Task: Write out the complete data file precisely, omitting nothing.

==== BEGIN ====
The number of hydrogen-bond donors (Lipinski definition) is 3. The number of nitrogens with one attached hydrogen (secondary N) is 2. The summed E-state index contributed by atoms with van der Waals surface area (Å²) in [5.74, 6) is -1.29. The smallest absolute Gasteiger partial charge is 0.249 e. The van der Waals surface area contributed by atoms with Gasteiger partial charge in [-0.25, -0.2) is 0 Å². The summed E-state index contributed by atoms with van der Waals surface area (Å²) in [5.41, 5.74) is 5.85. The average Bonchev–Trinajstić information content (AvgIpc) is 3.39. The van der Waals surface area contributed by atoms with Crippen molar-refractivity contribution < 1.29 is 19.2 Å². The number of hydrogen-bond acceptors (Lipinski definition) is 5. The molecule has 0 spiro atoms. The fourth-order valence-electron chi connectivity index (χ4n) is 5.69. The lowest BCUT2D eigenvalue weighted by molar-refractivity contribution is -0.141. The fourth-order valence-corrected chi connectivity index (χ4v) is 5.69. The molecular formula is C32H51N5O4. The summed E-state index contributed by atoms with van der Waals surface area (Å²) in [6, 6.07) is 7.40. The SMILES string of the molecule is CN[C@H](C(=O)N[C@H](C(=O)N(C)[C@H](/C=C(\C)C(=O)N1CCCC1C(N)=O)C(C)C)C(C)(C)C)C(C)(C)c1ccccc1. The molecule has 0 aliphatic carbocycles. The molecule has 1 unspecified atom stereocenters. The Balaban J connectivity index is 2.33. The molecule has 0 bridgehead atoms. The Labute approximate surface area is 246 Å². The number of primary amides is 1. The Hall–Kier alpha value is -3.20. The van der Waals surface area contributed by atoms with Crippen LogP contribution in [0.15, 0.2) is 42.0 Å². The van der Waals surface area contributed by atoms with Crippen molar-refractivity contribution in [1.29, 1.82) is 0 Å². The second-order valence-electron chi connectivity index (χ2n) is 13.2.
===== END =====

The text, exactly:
The number of hydrogen-bond donors (Lipinski definition) is 3. The number of nitrogens with one attached hydrogen (secondary N) is 2. The summed E-state index contributed by atoms with van der Waals surface area (Å²) in [5.74, 6) is -1.29. The smallest absolute Gasteiger partial charge is 0.249 e. The van der Waals surface area contributed by atoms with Gasteiger partial charge in [-0.25, -0.2) is 0 Å². The summed E-state index contributed by atoms with van der Waals surface area (Å²) in [5.41, 5.74) is 5.85. The average Bonchev–Trinajstić information content (AvgIpc) is 3.39. The van der Waals surface area contributed by atoms with Crippen molar-refractivity contribution < 1.29 is 19.2 Å². The number of hydrogen-bond acceptors (Lipinski definition) is 5. The molecule has 0 spiro atoms. The fourth-order valence-electron chi connectivity index (χ4n) is 5.69. The lowest BCUT2D eigenvalue weighted by molar-refractivity contribution is -0.141. The fourth-order valence-corrected chi connectivity index (χ4v) is 5.69. The molecular formula is C32H51N5O4. The summed E-state index contributed by atoms with van der Waals surface area (Å²) in [6, 6.07) is 7.40. The SMILES string of the molecule is CN[C@H](C(=O)N[C@H](C(=O)N(C)[C@H](/C=C(\C)C(=O)N1CCCC1C(N)=O)C(C)C)C(C)(C)C)C(C)(C)c1ccccc1. The molecule has 0 aliphatic carbocycles. The molecule has 1 unspecified atom stereocenters. The Balaban J connectivity index is 2.33. The molecule has 0 bridgehead atoms. The Labute approximate surface area is 246 Å². The number of primary amides is 1. The Hall–Kier alpha value is -3.20. The van der Waals surface area contributed by atoms with Crippen LogP contribution in [0.15, 0.2) is 42.0 Å². The van der Waals surface area contributed by atoms with Crippen molar-refractivity contribution in [1.29, 1.82) is 0 Å². The second-order valence-electron chi connectivity index (χ2n) is 13.2.